At 1MFWF, we always want to highlight what’s happening around the country and across the globe pertaining to work flexibility. While our own blog features regular contributions from experts on this topic, we also keep an eye out for great articles elsewhere on the web.

Here are some recent news items not to miss, including research showing that as remote work has transitioned into a post-pandemic hybrid model for some companies, productivity has increased.

Remote Works Evolves Into Hybrid Work And Productivity Rises, The Data Shows

Forbes, Joe McKendrick

Now that remote work has passed perhaps its most crucial test ever—the coronavirus pandemic—working from home has become a “key productivity strategy” for organizations across many industries. To a large degree, the past year put to rest the persistent notion that working from home means less productivity. One study found that 40% of workers surveyed felt they could be productive and healthy from anywhere. At the forefront of workers’ preferences was a hybrid work model that allows “either fully remote or onsite, or a combination of the two.” Some 83% of workers surveyed said they would prefer a hybrid model that allowed them to work remotely at least 25% of the time. One way employers can help is to make resources available to support remote workers and keep them connected to the organization and each other.

What Your Future Employees Want Most

Harvard Business Reviews, Tim Minahan

The acceleration of the digital workplace went into high gear thanks to COVID-19, and one outcome is that workers’ expectations have changed regarding what they want from employers. A year-long study by Citrix, the multinational software company, led to three priorities regarding what knowledge workers want from employers going forward. An overwhelming majority of 88% said they expect flexible options to be on the table when they look for a new position. More remote options could have geographical implications, including a shift away from urban areas and to more rural areas, where “work hubs” could support employees looking to prioritize family and life outside of work. The survey also found that employees want their bosses to “re-imagine how productivity is measured,” and to work with teams that are more diverse “as roles, skills, and company requirements change over time.” Bottom line: businesses need to embrace new, flexible work models to attract and retain top talent.

Some Employers Establish “New Normal” By Changing Hybrid, Remote Work Policies As Staff Returns to the Office

Topeka Capital-Journal, India Yarborough

What’s the “new normal” in the post-pandemic workplace? With new coronavirus cases on the wane and vaccination rates on the rise, some employers are changing day-to-day work policies and environments for the long haul. Businesses are embracing new organizational structures that incorporate more time working away from the office, and many companies are doing away with old rules that put caps or quotas on how many employees could work from home. However, there are challenges that come with implementing the changes, like ensuring that remote workers have the support they need on both the technical front and when it comes to remaining connected with the team and on mission. For some organizations, that may mean investing more in training and in technology that supports working remotely and flexibly.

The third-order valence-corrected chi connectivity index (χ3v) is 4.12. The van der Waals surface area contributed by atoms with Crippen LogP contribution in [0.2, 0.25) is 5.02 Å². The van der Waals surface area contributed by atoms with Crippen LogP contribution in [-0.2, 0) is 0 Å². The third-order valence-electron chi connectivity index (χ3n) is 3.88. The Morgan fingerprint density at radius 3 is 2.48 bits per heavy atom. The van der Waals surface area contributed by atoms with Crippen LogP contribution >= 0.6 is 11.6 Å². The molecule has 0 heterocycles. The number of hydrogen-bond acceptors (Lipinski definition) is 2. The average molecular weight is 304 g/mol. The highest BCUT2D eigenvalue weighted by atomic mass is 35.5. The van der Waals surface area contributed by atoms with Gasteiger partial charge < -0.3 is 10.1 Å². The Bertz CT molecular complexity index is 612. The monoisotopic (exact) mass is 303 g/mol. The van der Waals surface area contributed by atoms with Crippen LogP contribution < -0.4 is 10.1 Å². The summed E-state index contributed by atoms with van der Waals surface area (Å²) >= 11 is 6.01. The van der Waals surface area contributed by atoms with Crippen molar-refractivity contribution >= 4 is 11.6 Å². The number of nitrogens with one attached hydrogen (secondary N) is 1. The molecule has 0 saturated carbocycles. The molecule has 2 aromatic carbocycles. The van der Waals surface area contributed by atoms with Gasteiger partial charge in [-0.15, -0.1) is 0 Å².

Executives, Workers See Future of Remote Work Differently

Marketplace.org, Meghan McCarty Carino

Many workplace indicators point to a hybrid work model in the future, incorporating working both remotely and in-office. But in some quarters, there’s a disconnect between employers and workers about just how that new work environment will look. Surveys by PwC, for example, found that many managers envisioned a hybrid model that called for more time in the office than employees wanted, operating on the belief that more face-to-face time would strengthen company culture and boost collaboration. Some employees, on the other hand, expressed reluctance to give up the flexibility they’ve enjoyed in the pandemic-transformed workplace. To mitigate the issue, managers should listen to their employees and, where possible, work to incorporate their opinions and preferences into new policies governing remote and flexible work in their organizations.

How to Make Remote Work in Manufacturing a Reality

World Economic Forum, Graham Immerman

The physical nature of manufacturing usually requires in-person work, making the implementation of remote work policies a challenge. Case in point: about 46% of manufacturers put remote work policies in place during the pandemic, a significantly lower number than most other industries. Some of the key challenges manufacturers must overcome include assessing the status of production to determine if some tasks can be performed remotely, analyzing the health of equipment to figure out in real-time whether the machines are up to the task, and collaborating in the moment with onsite workers to give the entire team the tools and autonomy they need to make decisions quickly and efficiently. The three areas manufacturers must focus on to better embrace the possibilities of remote work include identifying which skills can translate to working remotely, ensuring that data collection and analytics are up to par, and ongoing training for employees.

Stay on Top of Workplace Trends

Workplace trends affecting remote and flexible work can have a significant impact on your company’s plans for implementing sound guidelines for your employees. Join the efforts of 1 Million for Work Flexibility and stay abreast of best practices for work flexibility that can help you retain workers and attract top-tier job candidates.